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Reactor Rod Bundle Gravity Dissemination In Emergencies

Have the reactor rods an a nuclear power plant fall away from each other when a strap holding them together melts.
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Depending on active cooling measures in a nuclear reactor emergency seems like a bad idea. What happens when they fail?

Having the reactor rods fall apart and away from each other when a strap holding them together melts seems like a more fail safe method of preventing a meltdown.

Picture a bundle of straws that you're holding together with your fist. Like the strap that holds the rods together, when you let go they fall apart.

Likewise, in a reactor, a strap that melts at a certain temperature would hold the rods in a bundle that generated heat as long as that heat was kept below a certain level by coolant. If coolant was lost, the strap would melt and the rods would all fall apart and away from each other. They would cease to generate additional heat and residual heat would be absorbed by a massive water pool that the disintegrated core could falls into.

doctorremulac3, Mar 14 2011

What happened in Japan http://www.cnn.com/...xplainer.nhk?hpt=C2
Lots of active backup systems failing. A good argument for a failure dependent safety system like a deadman's switch. [doctorremulac3, Mar 14 2011]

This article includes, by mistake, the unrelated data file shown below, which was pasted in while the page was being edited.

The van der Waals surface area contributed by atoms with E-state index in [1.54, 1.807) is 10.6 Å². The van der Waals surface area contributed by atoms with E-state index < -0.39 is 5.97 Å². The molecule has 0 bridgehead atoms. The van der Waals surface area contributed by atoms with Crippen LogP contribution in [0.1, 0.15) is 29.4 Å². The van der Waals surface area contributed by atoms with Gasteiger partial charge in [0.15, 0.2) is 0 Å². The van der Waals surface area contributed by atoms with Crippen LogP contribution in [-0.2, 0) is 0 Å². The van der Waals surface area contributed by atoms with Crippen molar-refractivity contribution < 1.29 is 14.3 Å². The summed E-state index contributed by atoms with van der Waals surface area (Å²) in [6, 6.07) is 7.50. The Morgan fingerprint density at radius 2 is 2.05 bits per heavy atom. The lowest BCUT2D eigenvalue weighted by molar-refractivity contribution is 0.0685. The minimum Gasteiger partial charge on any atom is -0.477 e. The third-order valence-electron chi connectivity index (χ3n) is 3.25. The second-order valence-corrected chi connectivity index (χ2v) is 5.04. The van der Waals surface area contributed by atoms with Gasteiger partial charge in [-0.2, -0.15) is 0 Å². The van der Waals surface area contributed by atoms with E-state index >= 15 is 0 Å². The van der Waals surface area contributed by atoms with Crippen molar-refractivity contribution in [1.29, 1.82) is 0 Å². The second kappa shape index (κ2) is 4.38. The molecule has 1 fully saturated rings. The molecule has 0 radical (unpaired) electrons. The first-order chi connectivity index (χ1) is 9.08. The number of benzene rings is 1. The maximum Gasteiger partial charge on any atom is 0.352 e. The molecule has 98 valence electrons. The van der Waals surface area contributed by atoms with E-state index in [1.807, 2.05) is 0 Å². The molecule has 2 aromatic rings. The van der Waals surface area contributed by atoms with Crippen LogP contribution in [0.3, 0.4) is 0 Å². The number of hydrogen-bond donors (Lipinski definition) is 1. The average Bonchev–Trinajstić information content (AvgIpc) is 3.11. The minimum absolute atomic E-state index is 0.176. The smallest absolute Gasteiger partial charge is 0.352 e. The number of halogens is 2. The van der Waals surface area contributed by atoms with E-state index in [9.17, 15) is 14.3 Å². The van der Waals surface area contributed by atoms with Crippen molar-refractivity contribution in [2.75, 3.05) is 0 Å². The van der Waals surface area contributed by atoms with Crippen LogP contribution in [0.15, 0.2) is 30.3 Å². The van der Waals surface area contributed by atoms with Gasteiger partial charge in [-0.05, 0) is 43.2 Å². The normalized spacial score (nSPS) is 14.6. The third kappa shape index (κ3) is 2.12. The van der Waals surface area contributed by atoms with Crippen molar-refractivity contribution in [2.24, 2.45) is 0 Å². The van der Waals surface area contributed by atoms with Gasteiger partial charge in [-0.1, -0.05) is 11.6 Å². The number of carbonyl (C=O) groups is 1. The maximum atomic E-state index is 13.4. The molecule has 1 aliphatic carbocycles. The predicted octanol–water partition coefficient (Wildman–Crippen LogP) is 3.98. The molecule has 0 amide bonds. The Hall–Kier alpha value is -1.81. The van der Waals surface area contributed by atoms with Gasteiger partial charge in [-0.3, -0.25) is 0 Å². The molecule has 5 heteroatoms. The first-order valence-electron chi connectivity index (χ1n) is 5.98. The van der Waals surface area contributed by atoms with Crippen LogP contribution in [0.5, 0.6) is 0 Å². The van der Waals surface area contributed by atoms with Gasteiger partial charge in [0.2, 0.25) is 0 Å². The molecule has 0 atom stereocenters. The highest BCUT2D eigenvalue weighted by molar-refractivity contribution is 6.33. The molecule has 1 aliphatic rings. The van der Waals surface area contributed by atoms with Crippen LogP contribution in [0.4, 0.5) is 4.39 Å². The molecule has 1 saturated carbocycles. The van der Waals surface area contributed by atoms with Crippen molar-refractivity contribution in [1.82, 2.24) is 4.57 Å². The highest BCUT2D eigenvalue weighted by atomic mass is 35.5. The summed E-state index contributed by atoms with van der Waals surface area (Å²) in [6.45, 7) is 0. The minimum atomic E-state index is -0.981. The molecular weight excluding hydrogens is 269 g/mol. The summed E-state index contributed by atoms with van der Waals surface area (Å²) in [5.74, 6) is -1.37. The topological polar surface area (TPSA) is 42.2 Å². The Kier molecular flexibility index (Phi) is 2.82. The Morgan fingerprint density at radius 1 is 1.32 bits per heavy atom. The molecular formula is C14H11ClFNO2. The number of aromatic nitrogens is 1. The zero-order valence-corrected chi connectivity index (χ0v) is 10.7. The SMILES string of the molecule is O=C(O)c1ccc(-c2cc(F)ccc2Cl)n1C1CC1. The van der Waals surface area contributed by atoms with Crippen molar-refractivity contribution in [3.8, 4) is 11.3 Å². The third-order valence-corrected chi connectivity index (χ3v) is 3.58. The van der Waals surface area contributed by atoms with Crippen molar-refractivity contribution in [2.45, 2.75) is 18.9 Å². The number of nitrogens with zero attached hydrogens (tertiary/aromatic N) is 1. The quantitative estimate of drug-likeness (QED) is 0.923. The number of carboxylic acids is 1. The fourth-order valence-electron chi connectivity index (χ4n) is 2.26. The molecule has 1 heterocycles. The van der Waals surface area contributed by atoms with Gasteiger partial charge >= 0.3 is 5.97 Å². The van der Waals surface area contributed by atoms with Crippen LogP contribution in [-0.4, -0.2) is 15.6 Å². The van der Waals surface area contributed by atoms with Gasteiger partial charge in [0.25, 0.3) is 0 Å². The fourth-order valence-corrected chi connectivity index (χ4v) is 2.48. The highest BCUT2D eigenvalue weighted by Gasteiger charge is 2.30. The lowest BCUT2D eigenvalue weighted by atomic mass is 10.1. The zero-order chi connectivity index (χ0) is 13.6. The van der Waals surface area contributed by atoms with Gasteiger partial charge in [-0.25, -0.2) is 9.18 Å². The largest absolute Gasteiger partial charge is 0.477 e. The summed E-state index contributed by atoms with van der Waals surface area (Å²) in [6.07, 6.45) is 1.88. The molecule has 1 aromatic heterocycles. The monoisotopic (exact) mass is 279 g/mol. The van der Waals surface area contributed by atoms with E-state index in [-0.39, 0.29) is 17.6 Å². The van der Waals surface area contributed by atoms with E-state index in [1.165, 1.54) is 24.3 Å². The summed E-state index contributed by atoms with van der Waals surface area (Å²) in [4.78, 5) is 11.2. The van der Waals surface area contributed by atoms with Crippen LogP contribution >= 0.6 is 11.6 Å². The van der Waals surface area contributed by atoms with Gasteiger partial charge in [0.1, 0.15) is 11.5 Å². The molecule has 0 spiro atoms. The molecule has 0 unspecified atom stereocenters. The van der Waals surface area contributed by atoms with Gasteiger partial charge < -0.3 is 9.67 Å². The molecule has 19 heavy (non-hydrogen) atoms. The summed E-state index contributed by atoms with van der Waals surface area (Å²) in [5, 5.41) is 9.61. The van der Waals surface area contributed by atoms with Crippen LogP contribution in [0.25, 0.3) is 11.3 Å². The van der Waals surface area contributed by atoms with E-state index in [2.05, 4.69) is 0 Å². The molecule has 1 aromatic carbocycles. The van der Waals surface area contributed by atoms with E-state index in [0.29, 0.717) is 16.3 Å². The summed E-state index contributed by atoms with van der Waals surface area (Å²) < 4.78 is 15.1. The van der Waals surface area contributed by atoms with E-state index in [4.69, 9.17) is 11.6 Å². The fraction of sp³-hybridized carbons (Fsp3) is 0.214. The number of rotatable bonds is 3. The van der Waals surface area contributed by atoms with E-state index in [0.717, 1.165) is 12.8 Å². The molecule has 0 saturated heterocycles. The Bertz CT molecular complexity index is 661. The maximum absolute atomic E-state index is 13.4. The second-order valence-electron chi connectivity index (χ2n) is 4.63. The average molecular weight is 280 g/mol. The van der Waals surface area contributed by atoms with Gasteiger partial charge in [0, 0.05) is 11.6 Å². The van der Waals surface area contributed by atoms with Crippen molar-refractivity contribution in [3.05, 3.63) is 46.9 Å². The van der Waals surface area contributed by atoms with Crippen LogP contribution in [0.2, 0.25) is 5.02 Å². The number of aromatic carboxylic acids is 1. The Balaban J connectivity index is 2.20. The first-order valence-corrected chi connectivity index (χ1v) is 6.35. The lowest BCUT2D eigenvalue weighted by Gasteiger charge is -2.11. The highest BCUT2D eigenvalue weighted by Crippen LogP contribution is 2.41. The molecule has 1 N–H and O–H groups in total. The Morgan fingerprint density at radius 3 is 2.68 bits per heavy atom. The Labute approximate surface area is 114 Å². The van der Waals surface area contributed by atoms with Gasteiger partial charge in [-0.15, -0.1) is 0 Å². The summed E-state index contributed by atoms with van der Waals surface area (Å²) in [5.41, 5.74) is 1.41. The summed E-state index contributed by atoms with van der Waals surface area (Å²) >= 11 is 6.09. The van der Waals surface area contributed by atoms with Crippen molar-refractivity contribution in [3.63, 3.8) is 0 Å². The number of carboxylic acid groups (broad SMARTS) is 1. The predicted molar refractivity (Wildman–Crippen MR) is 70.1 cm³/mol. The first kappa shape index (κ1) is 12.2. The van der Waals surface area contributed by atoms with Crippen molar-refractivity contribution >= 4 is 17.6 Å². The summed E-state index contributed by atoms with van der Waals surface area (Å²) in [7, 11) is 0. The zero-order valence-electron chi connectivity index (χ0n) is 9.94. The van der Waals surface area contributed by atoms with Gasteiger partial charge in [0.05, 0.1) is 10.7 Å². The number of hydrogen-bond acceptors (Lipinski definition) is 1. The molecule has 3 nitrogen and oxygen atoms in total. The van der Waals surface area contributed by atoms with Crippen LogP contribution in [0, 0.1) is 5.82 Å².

Half-Baked http://www.euronucl...news-17/nps-kth.htm
...except they eliminated the control rods as well, for good measure. [4whom, Mar 14 2011]

More info in direction nuclear can and should take http://www.ornl.gov...1/3445603211254.pdf
Caveat: long and interesting ~ may take up several days of your time [4whom, Mar 14 2011]

[link]






       It sounds like a good idea, I can't imagine they didn't think of it. Perhaps each rod has sufficient density to generate heat in itself.
Voice, Mar 14 2011
  

       // Residual heat whould still be there but it would cease to generate additional heat. //   

       Once the reactor has scrammed, the neutron flux drops right down and the chain reaction stops; that happens within milliseconds.   

       The "residual" heat is almost all from the decay of short-lived isotopes; that's why fuel pins go into a cooling pond for a while once they're pulled from the core. Then they can be reprocessed. Fresh pins are physically cool.   

       "dumping" the core won't help.
8th of 7, Mar 14 2011
  

       Yea, that's the first thing I thought of. "All the world's nuclear engineers didn't think of this and you did?" Seems pretty doubtful.   

       Whether it's been thought of before or not though, still seems like a better meltdown preventer than a series of failure prone backup systems.
doctorremulac3, Mar 14 2011
  

       This is the concept, though not the execution behind a SCRAM. Which drops control rods in place, rather than letting the fuel separate.
MechE, Mar 14 2011
  

       Ok, so that's actively inserting control rods right? So how come it didn't work in all these plants in Japan? Or did it? If so, what's the problem?   

       Not being smartass, I don't know. The news reports on this are pretty technically simple to put it politely.
doctorremulac3, Mar 14 2011
  

       Being smartasses, we do.   

       The reactors scrammed succesfully, but that drops the core output by 90% - ish; say, from 100 MW to 10 MW.   

       You still need to get rid of 10MW of heat from short-lived isotopes and with the primary coolant loop down, that's not easy. It's about the power produced by 150 average car engines.   

       The marinised version of the Rolls-Royce Trent generates about 25MW.
8th of 7, Mar 14 2011
  

       I'm thinking physically separating them would deal with the bundled heat issue that control rods wouldn't.